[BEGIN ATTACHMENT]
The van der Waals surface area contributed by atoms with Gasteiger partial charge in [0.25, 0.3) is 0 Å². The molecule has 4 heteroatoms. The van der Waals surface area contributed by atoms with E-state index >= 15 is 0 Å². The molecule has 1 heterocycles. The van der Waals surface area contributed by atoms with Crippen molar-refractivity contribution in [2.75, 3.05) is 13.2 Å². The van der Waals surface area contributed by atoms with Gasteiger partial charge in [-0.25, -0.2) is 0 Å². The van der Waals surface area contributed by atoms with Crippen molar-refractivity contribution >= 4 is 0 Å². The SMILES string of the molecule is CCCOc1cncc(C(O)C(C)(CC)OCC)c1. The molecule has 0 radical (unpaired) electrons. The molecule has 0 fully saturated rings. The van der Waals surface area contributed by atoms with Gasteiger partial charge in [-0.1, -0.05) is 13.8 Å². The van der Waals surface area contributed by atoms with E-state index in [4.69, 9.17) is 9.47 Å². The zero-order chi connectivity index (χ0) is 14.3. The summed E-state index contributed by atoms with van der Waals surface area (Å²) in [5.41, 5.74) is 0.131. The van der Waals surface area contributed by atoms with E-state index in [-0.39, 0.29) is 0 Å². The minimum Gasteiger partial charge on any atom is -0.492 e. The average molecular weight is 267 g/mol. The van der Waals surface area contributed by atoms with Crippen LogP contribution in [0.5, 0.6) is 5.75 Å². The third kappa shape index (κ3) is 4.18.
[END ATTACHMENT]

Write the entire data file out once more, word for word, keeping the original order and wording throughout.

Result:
The van der Waals surface area contributed by atoms with Gasteiger partial charge in [0.25, 0.3) is 0 Å². The molecule has 4 heteroatoms. The van der Waals surface area contributed by atoms with E-state index >= 15 is 0 Å². The molecule has 1 heterocycles. The van der Waals surface area contributed by atoms with Crippen molar-refractivity contribution in [2.75, 3.05) is 13.2 Å². The van der Waals surface area contributed by atoms with Gasteiger partial charge in [-0.25, -0.2) is 0 Å². The van der Waals surface area contributed by atoms with Crippen molar-refractivity contribution >= 4 is 0 Å². The SMILES string of the molecule is CCCOc1cncc(C(O)C(C)(CC)OCC)c1. The molecule has 0 radical (unpaired) electrons. The molecule has 0 fully saturated rings. The van der Waals surface area contributed by atoms with Gasteiger partial charge in [-0.1, -0.05) is 13.8 Å². The van der Waals surface area contributed by atoms with E-state index in [4.69, 9.17) is 9.47 Å². The zero-order chi connectivity index (χ0) is 14.3. The summed E-state index contributed by atoms with van der Waals surface area (Å²) in [5.41, 5.74) is 0.131. The van der Waals surface area contributed by atoms with E-state index in [-0.39, 0.29) is 0 Å². The minimum Gasteiger partial charge on any atom is -0.492 e. The average molecular weight is 267 g/mol. The van der Waals surface area contributed by atoms with Crippen LogP contribution in [0.5, 0.6) is 5.75 Å². The third kappa shape index (κ3) is 4.18.